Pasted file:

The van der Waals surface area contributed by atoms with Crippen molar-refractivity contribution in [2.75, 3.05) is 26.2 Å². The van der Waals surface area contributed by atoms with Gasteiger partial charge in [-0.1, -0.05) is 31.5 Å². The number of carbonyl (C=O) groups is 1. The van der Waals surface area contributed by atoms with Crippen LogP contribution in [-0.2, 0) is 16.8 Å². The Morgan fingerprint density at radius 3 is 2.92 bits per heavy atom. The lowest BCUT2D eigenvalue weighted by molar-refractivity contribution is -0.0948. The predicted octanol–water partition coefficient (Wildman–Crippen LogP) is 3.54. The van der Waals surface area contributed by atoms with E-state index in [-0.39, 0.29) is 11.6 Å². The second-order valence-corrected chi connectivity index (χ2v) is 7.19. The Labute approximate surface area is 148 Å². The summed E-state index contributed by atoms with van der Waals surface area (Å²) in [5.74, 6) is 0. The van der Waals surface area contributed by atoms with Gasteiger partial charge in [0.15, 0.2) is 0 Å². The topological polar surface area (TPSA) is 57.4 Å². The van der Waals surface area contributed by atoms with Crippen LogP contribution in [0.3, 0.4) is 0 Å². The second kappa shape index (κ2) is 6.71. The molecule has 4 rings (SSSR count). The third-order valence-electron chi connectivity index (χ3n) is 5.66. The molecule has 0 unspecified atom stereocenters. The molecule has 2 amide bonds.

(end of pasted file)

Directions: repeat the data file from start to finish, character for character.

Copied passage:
The van der Waals surface area contributed by atoms with Crippen molar-refractivity contribution in [2.75, 3.05) is 26.2 Å². The van der Waals surface area contributed by atoms with Gasteiger partial charge in [-0.1, -0.05) is 31.5 Å². The number of carbonyl (C=O) groups is 1. The van der Waals surface area contributed by atoms with Crippen LogP contribution in [-0.2, 0) is 16.8 Å². The Morgan fingerprint density at radius 3 is 2.92 bits per heavy atom. The lowest BCUT2D eigenvalue weighted by molar-refractivity contribution is -0.0948. The predicted octanol–water partition coefficient (Wildman–Crippen LogP) is 3.54. The van der Waals surface area contributed by atoms with E-state index in [-0.39, 0.29) is 11.6 Å². The second-order valence-corrected chi connectivity index (χ2v) is 7.19. The Labute approximate surface area is 148 Å². The summed E-state index contributed by atoms with van der Waals surface area (Å²) in [5.74, 6) is 0. The van der Waals surface area contributed by atoms with Gasteiger partial charge in [0.15, 0.2) is 0 Å². The topological polar surface area (TPSA) is 57.4 Å². The van der Waals surface area contributed by atoms with Crippen LogP contribution in [0.3, 0.4) is 0 Å². The second kappa shape index (κ2) is 6.71. The molecule has 4 rings (SSSR count). The third-order valence-electron chi connectivity index (χ3n) is 5.66. The molecule has 0 unspecified atom stereocenters. The molecule has 2 amide bonds.